Quantum fluctuation

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3D visualization of quantum fluctuations

In quantum physics, a quantum fluctuation (or vacuum state fluctuation or vacuum fluctuation) is the temporary random change in the amount of energy in a point in space,[a][2] as prescribed by Werner Heisenberg's uncertainty principle. They are tiny random fluctuations in the values of the fields which represent elementary particles, such as electric and magnetic fields which represent the electromagnetic force carried by photons, W and Z fields which carry the weak force, and gluon fields which carry the strong force.[3] Vacuum fluctuations appear as virtual particles, which are always created in particle-antiparticle pairs.[4] Since they are created spontaneously without a source of energy, vacuum fluctuations and virtual particles violate conservation of energy, however this is allowed because they annihilate each other within the time limit set by the uncertainty principle and so are not observable.[4][3] The uncertainty principle states the uncertainty in energy and time can be related by[5] , where 1/2ħ5,27286×10−35 Js. this means pairs of virtual particles with energy and lifetime shorter than are continually created and annihilated in empty space. Although the particles are not directly detectable, the cumulative effects of these particles are measurable. For example, without quantum fluctuations the "bare" mass and charge of elementary particles is infinite; from renormalization theory the shielding effect of the cloud of virtual particles is responsible for the finite mass and charge of elementary particles. Another consequence is the Casimir effect. One of the first observations which was evidence for vacuum fluctuations was the Lamb shift in hydrogen.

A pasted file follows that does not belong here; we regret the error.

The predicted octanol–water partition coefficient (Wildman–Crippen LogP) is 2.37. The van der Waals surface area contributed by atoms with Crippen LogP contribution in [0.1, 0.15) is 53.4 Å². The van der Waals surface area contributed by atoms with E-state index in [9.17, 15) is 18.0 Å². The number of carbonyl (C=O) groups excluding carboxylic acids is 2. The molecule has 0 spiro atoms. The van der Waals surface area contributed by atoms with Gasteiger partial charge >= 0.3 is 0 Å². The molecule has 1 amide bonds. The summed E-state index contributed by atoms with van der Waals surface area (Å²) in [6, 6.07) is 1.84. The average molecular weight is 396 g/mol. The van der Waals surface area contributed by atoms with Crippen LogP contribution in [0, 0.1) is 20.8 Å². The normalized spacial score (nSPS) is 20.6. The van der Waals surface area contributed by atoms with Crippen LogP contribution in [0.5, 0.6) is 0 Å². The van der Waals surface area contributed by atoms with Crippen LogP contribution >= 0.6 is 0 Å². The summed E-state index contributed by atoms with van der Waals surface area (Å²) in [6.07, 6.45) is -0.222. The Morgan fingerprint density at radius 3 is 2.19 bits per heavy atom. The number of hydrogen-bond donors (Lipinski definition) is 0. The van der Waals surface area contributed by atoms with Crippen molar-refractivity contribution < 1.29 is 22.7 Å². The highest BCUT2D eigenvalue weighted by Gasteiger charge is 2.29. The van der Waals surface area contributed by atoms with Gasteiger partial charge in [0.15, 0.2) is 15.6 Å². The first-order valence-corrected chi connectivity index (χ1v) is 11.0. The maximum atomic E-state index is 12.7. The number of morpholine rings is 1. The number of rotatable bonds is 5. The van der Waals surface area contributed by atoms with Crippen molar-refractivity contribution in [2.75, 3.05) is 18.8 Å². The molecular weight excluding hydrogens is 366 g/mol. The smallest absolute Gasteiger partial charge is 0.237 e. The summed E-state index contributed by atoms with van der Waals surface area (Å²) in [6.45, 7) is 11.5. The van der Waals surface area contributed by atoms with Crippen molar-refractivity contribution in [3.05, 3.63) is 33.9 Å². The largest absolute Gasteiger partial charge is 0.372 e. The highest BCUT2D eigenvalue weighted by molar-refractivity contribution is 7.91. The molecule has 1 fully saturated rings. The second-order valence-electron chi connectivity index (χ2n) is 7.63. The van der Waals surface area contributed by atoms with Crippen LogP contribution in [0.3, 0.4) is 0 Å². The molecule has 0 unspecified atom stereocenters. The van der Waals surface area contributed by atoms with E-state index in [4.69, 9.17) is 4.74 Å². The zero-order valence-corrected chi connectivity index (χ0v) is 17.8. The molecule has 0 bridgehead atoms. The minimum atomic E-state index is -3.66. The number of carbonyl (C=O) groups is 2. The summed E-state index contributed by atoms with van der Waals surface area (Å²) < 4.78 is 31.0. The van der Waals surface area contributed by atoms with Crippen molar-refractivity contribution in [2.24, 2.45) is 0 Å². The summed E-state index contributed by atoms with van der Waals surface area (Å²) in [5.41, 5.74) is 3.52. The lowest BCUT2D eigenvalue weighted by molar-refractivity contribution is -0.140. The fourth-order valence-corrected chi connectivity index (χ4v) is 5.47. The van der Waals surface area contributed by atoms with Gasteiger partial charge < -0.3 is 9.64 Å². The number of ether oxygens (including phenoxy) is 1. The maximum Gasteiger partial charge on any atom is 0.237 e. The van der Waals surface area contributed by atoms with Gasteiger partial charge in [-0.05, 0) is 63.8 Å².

Quantum fluctuations may have been necessary for the origin of the structure of the universe: According to the model of expansive inflation, the fluctuations that existed when inflation began were amplified and formed the seeds of all currently observed large-scale structure. Vacuum energy may also be responsible for the current accelerating expansion of the universe (cosmological constant).

Field fluctuationsEdit

A quantum fluctuation is the temporary appearance of energetic particles out of empty space, as allowed by the uncertainty principle. The uncertainty principle states that for a pair of conjugate variables such as position/momentum or energy/time, it is impossible to have a precisely determined value of each member of the pair at the same time. For example, a particle pair can pop out of the vacuum during a very short time interval.